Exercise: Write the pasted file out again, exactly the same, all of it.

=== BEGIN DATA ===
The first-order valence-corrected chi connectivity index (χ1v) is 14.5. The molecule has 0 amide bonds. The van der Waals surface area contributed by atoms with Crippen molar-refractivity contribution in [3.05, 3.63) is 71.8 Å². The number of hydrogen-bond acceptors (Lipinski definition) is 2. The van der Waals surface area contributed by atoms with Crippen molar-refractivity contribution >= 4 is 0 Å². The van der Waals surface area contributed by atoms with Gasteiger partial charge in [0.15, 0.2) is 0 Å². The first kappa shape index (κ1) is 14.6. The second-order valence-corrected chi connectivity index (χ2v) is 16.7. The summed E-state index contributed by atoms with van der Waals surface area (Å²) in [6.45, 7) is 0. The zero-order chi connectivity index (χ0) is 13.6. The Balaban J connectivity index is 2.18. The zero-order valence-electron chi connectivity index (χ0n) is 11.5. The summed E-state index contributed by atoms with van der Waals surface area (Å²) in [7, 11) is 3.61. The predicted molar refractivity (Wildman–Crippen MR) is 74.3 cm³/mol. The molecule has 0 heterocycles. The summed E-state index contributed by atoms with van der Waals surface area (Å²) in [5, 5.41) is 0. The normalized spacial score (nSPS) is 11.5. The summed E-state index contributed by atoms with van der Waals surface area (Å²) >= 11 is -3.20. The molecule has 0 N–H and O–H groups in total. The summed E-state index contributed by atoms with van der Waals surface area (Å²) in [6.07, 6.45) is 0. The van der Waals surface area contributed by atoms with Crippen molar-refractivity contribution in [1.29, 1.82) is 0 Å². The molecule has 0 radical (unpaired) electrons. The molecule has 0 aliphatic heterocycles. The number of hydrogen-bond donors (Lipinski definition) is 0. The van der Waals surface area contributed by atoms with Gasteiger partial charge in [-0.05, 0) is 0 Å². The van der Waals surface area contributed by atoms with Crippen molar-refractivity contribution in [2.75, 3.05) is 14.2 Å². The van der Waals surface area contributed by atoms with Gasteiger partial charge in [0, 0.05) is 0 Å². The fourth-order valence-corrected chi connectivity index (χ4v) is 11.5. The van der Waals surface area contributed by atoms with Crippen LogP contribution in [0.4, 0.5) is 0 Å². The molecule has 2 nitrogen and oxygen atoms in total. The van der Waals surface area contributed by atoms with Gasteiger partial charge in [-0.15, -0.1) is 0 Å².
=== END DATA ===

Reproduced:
The first-order valence-corrected chi connectivity index (χ1v) is 14.5. The molecule has 0 amide bonds. The van der Waals surface area contributed by atoms with Crippen molar-refractivity contribution in [3.05, 3.63) is 71.8 Å². The number of hydrogen-bond acceptors (Lipinski definition) is 2. The van der Waals surface area contributed by atoms with Crippen molar-refractivity contribution >= 4 is 0 Å². The van der Waals surface area contributed by atoms with Gasteiger partial charge in [0.15, 0.2) is 0 Å². The first kappa shape index (κ1) is 14.6. The second-order valence-corrected chi connectivity index (χ2v) is 16.7. The summed E-state index contributed by atoms with van der Waals surface area (Å²) in [6.45, 7) is 0. The zero-order chi connectivity index (χ0) is 13.6. The Balaban J connectivity index is 2.18. The zero-order valence-electron chi connectivity index (χ0n) is 11.5. The summed E-state index contributed by atoms with van der Waals surface area (Å²) in [7, 11) is 3.61. The predicted molar refractivity (Wildman–Crippen MR) is 74.3 cm³/mol. The molecule has 0 heterocycles. The summed E-state index contributed by atoms with van der Waals surface area (Å²) in [5, 5.41) is 0. The normalized spacial score (nSPS) is 11.5. The summed E-state index contributed by atoms with van der Waals surface area (Å²) >= 11 is -3.20. The molecule has 0 N–H and O–H groups in total. The summed E-state index contributed by atoms with van der Waals surface area (Å²) in [6.07, 6.45) is 0. The van der Waals surface area contributed by atoms with Crippen molar-refractivity contribution in [1.29, 1.82) is 0 Å². The molecule has 0 radical (unpaired) electrons. The molecule has 0 aliphatic heterocycles. The number of hydrogen-bond donors (Lipinski definition) is 0. The van der Waals surface area contributed by atoms with Gasteiger partial charge in [-0.05, 0) is 0 Å². The van der Waals surface area contributed by atoms with Crippen molar-refractivity contribution in [2.75, 3.05) is 14.2 Å². The van der Waals surface area contributed by atoms with Gasteiger partial charge in [0, 0.05) is 0 Å². The fourth-order valence-corrected chi connectivity index (χ4v) is 11.5. The van der Waals surface area contributed by atoms with Crippen LogP contribution in [0.4, 0.5) is 0 Å². The molecule has 2 nitrogen and oxygen atoms in total. The van der Waals surface area contributed by atoms with Gasteiger partial charge in [-0.15, -0.1) is 0 Å².